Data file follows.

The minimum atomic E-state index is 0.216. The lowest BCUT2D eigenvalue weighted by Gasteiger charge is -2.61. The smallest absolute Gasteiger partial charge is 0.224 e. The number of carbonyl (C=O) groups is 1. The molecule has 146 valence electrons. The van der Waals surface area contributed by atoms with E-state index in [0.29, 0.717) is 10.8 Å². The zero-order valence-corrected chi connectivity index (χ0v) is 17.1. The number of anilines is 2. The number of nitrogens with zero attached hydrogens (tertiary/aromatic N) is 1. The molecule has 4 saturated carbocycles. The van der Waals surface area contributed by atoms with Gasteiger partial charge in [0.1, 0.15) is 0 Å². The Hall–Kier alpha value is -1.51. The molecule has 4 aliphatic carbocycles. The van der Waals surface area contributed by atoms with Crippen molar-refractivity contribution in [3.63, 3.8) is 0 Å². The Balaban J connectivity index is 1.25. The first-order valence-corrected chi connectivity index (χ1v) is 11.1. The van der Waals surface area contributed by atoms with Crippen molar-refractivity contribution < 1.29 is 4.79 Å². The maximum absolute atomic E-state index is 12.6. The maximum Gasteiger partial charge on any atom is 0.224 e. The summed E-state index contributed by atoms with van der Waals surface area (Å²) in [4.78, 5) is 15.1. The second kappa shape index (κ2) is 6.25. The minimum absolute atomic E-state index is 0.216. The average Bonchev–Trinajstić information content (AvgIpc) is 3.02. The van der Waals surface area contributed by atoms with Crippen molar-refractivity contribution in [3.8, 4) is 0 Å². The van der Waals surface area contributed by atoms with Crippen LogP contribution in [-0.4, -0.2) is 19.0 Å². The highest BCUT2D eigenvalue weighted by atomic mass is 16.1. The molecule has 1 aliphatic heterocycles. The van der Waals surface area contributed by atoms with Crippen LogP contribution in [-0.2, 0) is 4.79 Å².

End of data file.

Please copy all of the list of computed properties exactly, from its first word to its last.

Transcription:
The minimum atomic E-state index is 0.216. The lowest BCUT2D eigenvalue weighted by Gasteiger charge is -2.61. The smallest absolute Gasteiger partial charge is 0.224 e. The number of carbonyl (C=O) groups is 1. The molecule has 146 valence electrons. The van der Waals surface area contributed by atoms with E-state index in [0.29, 0.717) is 10.8 Å². The zero-order valence-corrected chi connectivity index (χ0v) is 17.1. The number of anilines is 2. The number of nitrogens with zero attached hydrogens (tertiary/aromatic N) is 1. The molecule has 4 saturated carbocycles. The van der Waals surface area contributed by atoms with Gasteiger partial charge in [0.1, 0.15) is 0 Å². The Hall–Kier alpha value is -1.51. The molecule has 4 aliphatic carbocycles. The van der Waals surface area contributed by atoms with Crippen molar-refractivity contribution in [3.63, 3.8) is 0 Å². The Balaban J connectivity index is 1.25. The first-order valence-corrected chi connectivity index (χ1v) is 11.1. The van der Waals surface area contributed by atoms with Crippen molar-refractivity contribution < 1.29 is 4.79 Å². The maximum absolute atomic E-state index is 12.6. The maximum Gasteiger partial charge on any atom is 0.224 e. The summed E-state index contributed by atoms with van der Waals surface area (Å²) in [4.78, 5) is 15.1. The second kappa shape index (κ2) is 6.25. The minimum absolute atomic E-state index is 0.216. The average Bonchev–Trinajstić information content (AvgIpc) is 3.02. The van der Waals surface area contributed by atoms with Crippen molar-refractivity contribution in [3.8, 4) is 0 Å². The van der Waals surface area contributed by atoms with Crippen LogP contribution in [-0.4, -0.2) is 19.0 Å². The highest BCUT2D eigenvalue weighted by atomic mass is 16.1. The molecule has 1 aliphatic heterocycles. The van der Waals surface area contributed by atoms with Crippen LogP contribution in [-0.2, 0) is 4.79 Å².